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Here’s how Filipino women made ‘landi’ using fans in the olden days

Back in the old days, the use of Abaniko or Pamaypay to beat the heat became a part of Filipino culture. This particular item was even used as a symbol of demureness for the Noli Me Tangere heroine, Maria Clara. But have you ever wondered where the abaniko came from? And how did it become a part of our culture?

For starters, the Spanish word ‘abanico’ translates to fan, a hand-held accessory that’s woven from a perennial plant called Balamcanda Chinensis o blackberry lily. Its appearance is usually that of a heart or circle while some fans are made to look like a paddle.

However, there are other forms of it available and among them are the foldable fans, which are made of other materials such as paper, cloth, feathers, and plastic.

The abaniko is also designed with vivid colors to signify the creativity and culture of the various regions in the Philippines. For instance, the Chavacano produces fans from traditional Batik clothing which can be also used as a cap when both sides are folded.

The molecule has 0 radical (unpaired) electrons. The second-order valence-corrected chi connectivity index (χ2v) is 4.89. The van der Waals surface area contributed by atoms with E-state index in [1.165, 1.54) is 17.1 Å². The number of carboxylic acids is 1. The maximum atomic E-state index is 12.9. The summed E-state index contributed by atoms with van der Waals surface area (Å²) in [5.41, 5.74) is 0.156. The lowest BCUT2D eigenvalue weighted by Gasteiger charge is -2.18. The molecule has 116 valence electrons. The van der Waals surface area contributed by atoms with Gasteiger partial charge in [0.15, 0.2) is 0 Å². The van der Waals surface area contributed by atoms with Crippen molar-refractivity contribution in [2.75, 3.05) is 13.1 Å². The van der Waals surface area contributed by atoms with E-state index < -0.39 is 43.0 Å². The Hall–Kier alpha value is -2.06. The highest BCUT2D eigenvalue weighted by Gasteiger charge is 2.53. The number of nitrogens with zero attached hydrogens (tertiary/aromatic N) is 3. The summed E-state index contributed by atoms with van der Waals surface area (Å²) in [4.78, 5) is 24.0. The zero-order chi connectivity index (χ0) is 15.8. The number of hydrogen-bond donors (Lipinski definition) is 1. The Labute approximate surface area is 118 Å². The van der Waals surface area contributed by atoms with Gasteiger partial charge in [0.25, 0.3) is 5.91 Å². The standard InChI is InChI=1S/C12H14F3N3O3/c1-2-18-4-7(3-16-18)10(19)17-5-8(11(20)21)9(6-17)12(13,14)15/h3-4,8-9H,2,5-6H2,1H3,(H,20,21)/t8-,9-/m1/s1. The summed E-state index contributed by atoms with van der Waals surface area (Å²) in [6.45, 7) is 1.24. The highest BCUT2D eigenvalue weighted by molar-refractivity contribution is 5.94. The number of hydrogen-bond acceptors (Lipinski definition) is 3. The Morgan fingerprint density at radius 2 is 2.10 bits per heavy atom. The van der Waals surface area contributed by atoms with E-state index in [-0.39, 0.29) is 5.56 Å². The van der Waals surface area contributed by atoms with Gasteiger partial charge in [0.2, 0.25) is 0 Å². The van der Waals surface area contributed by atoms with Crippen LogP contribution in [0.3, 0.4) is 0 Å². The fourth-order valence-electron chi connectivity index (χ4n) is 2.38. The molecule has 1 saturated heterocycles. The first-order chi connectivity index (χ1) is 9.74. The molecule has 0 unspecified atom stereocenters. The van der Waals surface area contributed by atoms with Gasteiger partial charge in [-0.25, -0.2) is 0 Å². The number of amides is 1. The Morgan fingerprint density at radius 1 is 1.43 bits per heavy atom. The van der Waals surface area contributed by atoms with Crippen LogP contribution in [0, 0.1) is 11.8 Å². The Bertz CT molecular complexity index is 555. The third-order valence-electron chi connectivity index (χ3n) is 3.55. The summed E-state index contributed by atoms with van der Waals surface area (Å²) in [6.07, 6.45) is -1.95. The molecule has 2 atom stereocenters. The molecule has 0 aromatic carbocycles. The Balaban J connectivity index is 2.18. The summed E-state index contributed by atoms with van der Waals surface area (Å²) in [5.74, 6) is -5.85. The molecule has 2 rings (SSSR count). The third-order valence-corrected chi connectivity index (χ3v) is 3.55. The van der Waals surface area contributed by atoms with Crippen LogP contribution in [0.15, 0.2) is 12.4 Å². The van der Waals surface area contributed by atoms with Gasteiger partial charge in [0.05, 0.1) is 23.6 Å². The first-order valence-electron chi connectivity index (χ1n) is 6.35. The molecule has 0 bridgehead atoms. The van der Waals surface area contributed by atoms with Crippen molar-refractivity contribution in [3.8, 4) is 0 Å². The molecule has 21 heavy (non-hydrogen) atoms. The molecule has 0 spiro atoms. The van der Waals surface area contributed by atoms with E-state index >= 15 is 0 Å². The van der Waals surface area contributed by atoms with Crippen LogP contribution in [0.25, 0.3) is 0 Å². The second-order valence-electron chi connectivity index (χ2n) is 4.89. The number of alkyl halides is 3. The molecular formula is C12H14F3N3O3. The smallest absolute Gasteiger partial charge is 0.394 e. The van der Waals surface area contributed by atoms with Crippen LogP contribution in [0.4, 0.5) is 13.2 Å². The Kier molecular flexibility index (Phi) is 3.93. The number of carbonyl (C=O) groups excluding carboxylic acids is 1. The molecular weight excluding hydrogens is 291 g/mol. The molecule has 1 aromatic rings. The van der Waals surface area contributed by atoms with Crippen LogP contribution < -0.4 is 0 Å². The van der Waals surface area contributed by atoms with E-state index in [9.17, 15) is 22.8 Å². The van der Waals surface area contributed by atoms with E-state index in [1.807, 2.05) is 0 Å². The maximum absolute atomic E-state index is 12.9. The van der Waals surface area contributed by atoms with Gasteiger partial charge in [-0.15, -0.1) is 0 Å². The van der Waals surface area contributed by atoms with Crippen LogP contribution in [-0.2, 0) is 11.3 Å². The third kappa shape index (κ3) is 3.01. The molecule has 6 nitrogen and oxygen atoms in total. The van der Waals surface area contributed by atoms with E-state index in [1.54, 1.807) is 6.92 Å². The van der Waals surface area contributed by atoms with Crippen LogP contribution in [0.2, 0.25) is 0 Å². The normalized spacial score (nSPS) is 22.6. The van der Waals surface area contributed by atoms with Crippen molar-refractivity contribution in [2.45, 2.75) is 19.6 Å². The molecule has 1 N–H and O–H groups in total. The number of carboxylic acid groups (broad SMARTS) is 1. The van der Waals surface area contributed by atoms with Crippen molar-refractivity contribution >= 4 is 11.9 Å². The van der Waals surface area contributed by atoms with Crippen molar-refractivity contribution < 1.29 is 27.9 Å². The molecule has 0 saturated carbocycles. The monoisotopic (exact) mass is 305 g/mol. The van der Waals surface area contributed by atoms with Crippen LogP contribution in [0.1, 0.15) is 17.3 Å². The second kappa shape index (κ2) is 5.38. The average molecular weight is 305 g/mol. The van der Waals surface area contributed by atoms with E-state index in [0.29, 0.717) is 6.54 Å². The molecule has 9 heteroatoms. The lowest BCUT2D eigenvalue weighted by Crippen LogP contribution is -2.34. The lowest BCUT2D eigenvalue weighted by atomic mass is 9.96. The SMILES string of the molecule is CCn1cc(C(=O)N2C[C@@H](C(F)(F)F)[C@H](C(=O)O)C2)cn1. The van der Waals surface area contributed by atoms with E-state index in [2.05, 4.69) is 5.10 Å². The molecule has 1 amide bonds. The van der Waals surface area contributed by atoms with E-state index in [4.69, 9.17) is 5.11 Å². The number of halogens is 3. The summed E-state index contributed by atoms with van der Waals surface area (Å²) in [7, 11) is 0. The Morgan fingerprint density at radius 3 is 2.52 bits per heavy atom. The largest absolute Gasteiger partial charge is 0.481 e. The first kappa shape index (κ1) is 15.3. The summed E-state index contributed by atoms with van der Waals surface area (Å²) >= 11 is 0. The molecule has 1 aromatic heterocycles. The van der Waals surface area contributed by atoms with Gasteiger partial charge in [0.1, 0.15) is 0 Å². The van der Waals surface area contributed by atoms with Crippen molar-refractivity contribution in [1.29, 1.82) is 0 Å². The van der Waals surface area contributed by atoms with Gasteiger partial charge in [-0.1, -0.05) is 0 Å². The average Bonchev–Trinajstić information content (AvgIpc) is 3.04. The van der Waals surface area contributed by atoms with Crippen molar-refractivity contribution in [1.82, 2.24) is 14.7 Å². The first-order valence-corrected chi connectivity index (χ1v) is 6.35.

Aside from its fashion purposes, these hand-held fans were also used by women to communicate with their potential suitors. In fact, the Facebook page Tagalikha posted five ways on how women relay secret messages through gestures and hand movements using fans.

Fanning very fast would mean that the woman really likes her admirer.

Photo credit: Facebook.com/tagalikhablog

Carrying the fan closed and holding it in either the right or left hand could mean different things.

Photo credit: Facebook.com/tagalikhablog

By covering a portion of her face, the woman shares her intention for you to follow her.

Photo credit: Facebook.com/tagalikhablog

When the lady closes the fan slowly, she doesn’t want to waste your time because she is just not interested in you.

Photo credit: Facebook.com/tagalikhablog

Closing the fan completely means that you are not her type.

Photo credit: Facebook.com/tagalikhablog

As of this writing, the post gained more than 8,000 shares and 4,000 reactions, while online users also shared some stories related to the said post. Here are some of their  comments:


Although many of these traditions are a thing of the past, it’s good to reminisce on the days when courting was more complex than it was today. And who knows, the abaniko might make a comeback in the near future!

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These Mindanawon women weavers prove that textile weaving is still alive in the Philippines

These ‘rainbow’ trees can be found in the Philippines–and they’re a marvel to look at

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